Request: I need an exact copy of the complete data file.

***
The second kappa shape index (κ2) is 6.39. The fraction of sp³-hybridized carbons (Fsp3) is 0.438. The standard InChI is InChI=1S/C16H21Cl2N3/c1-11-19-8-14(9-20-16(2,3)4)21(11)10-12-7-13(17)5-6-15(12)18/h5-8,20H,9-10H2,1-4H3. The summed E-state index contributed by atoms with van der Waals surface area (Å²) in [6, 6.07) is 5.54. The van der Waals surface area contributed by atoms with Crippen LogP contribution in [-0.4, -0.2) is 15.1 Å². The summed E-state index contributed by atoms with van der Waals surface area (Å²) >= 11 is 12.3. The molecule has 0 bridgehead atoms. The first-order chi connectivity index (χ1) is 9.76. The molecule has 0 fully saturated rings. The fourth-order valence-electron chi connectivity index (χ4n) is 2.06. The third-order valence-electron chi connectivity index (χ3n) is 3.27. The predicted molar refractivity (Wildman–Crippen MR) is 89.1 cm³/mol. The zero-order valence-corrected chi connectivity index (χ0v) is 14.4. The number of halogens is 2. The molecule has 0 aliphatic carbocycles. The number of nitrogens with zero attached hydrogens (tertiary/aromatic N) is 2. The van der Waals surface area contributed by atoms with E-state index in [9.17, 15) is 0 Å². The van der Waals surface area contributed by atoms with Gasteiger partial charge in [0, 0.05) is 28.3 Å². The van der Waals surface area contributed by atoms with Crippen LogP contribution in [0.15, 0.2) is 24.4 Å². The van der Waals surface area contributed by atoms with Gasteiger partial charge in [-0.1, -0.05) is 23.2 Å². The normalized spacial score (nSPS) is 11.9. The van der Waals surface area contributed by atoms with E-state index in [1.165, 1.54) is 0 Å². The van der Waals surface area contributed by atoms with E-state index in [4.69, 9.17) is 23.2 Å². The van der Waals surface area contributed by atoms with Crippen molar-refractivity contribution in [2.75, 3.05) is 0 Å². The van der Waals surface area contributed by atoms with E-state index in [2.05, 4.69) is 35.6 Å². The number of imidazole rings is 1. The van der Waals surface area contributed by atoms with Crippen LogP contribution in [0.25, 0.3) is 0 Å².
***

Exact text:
The second kappa shape index (κ2) is 6.39. The fraction of sp³-hybridized carbons (Fsp3) is 0.438. The standard InChI is InChI=1S/C16H21Cl2N3/c1-11-19-8-14(9-20-16(2,3)4)21(11)10-12-7-13(17)5-6-15(12)18/h5-8,20H,9-10H2,1-4H3. The summed E-state index contributed by atoms with van der Waals surface area (Å²) in [6, 6.07) is 5.54. The van der Waals surface area contributed by atoms with Crippen LogP contribution in [-0.4, -0.2) is 15.1 Å². The summed E-state index contributed by atoms with van der Waals surface area (Å²) >= 11 is 12.3. The molecule has 0 bridgehead atoms. The first-order chi connectivity index (χ1) is 9.76. The molecule has 0 fully saturated rings. The fourth-order valence-electron chi connectivity index (χ4n) is 2.06. The third-order valence-electron chi connectivity index (χ3n) is 3.27. The predicted molar refractivity (Wildman–Crippen MR) is 89.1 cm³/mol. The zero-order valence-corrected chi connectivity index (χ0v) is 14.4. The number of halogens is 2. The molecule has 0 aliphatic carbocycles. The number of nitrogens with zero attached hydrogens (tertiary/aromatic N) is 2. The van der Waals surface area contributed by atoms with E-state index in [9.17, 15) is 0 Å². The van der Waals surface area contributed by atoms with Gasteiger partial charge in [0, 0.05) is 28.3 Å². The van der Waals surface area contributed by atoms with Crippen LogP contribution in [0.15, 0.2) is 24.4 Å². The van der Waals surface area contributed by atoms with Gasteiger partial charge in [-0.1, -0.05) is 23.2 Å². The normalized spacial score (nSPS) is 11.9. The van der Waals surface area contributed by atoms with E-state index in [1.165, 1.54) is 0 Å². The van der Waals surface area contributed by atoms with E-state index in [4.69, 9.17) is 23.2 Å². The van der Waals surface area contributed by atoms with Crippen molar-refractivity contribution in [2.75, 3.05) is 0 Å². The van der Waals surface area contributed by atoms with E-state index in [2.05, 4.69) is 35.6 Å². The number of imidazole rings is 1. The van der Waals surface area contributed by atoms with Crippen LogP contribution in [0.25, 0.3) is 0 Å².